PCI REGISTRY

PCI REGISTRY

E1151 JACC April 5, 2011 Volume 57, Issue 14 QUALITY OF CARE AND OUTCOMES ASSESSMENT APPROPRIATENESS OF PERCUTANEOUS CORONARY INTERVENTION IN THE UNI...

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E1151 JACC April 5, 2011 Volume 57, Issue 14

QUALITY OF CARE AND OUTCOMES ASSESSMENT APPROPRIATENESS OF PERCUTANEOUS CORONARY INTERVENTION IN THE UNITED STATES: INSIGHTS FROM THE NCDR CATH/PCI REGISTRY ACC Oral Contributions Ernest N. Morial Convention Center, Room 238 Tuesday, April 05, 2011, 8:00 a.m.-8:15 a.m.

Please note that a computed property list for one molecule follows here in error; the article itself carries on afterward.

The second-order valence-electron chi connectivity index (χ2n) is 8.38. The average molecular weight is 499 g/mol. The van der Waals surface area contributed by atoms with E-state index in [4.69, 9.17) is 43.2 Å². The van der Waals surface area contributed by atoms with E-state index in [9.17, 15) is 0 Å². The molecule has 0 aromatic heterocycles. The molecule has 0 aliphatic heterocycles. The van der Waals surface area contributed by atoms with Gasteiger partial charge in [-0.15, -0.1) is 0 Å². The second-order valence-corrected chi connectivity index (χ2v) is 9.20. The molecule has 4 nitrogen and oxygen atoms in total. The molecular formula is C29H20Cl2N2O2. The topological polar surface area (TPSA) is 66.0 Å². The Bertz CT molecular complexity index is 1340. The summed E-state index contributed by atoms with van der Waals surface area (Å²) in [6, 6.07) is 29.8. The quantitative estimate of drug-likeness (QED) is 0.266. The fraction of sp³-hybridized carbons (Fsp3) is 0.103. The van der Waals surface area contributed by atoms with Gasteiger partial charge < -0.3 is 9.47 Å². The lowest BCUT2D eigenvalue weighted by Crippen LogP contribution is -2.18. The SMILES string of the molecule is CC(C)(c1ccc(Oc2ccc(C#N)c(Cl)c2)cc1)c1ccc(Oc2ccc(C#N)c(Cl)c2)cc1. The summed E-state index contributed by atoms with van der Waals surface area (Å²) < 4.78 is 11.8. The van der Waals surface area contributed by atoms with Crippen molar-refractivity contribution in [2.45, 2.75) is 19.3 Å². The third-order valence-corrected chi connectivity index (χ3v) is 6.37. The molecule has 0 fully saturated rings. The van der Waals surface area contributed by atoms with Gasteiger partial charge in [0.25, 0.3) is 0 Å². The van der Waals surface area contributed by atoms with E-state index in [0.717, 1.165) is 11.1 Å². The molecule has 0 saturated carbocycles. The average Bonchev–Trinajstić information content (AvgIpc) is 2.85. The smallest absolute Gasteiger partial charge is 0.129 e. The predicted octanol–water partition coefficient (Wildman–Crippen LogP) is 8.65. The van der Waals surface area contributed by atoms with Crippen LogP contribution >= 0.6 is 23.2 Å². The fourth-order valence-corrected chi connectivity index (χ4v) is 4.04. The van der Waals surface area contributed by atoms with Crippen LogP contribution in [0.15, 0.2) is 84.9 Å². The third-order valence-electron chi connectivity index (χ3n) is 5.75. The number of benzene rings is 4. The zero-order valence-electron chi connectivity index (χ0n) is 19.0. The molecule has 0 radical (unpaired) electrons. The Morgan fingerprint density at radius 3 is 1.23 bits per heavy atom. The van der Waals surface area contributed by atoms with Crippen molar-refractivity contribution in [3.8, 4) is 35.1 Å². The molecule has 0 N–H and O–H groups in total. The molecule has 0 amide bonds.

Session Title: Quality and Outcomes of Cardiovascular Care Abstract Category: 44. Quality of Care Presentation Number: 922-3 Authors: Paul Chan, Manesh Patel, Lloyd W. Klein, Ronald J. Krone, Gregory J. Dehmer, Kevin Kennedy, Brahmajee K. Nallamothu, W. Douglas Weaver, Frederick Masoudi, John Rumsfeld, John A. Spertus, Mid America Heart Institute, Kansas City, MO, University of Missouri, Kansas City, MO Background: Despite its widespread use, the appropriateness of percutaneous coronary interventions (PCI) in contemporary practice is unknown. Methods: Among 434,217 consecutive PCI procedures from 912 centers entered into the NCDR-Cath/PCI Registry from 7/2009 to 6/2010, we classified PCIs as appropriate, uncertain, or inappropriate, using the recently published Appropriate Use Criteria (AUC) for coronary revascularization. Analyses were stratified by acute (all MI and unstable angina with high-risk features) or non-acute indications for PCI. Procedures for non-acute indications without prior noninvasive testing (n = 46,361) or with incomplete data on noninvasive testing (n = 34,695) were excluded, as these data are required to classify the appropriateness of PCI. Moreover, hospital variation in rates of inappropriate PCI was examined. Results: Among the 353,161 PCIs which could be classified (81% of all PCIs), 300,695 (85%) were categorized as appropriate, 37,603 (11%) as uncertain, and 14,863 (4%) as inappropriate. For PCI in acute settings (n = 254,473), 99% of procedures were appropriate, while 0.3% were uncertain and 1% were inappropriate. In contrast, for non-acute PCI (n = 98,688), 51% were appropriate, 37% were uncertain and 12% were inappropriate. For non-acute indications, 66% of patients with inappropriate PCIs had minimal (CCS Class I) to no angina and 72% had noninvasive functional tests for ischemia which were reported as low-risk. Notably, there was substantial hospital variation in the proportion of inappropriate procedures for non-acute indications (median: 11%; interquartile range: 6% to 18%). Conclusions: In this large national registry, 4 in 5 PCI procedures could be classified according to the AUC. Among those classified, the majority were deemed appropriate, including almost all acute procedures. However, 1 in 9 non-acute procedures were classified as inappropriate according to the AUC. Better understanding of the clinical settings in which inappropriate PCI cases occur and reduction in their variation across hospitals may be targets for quality improvement.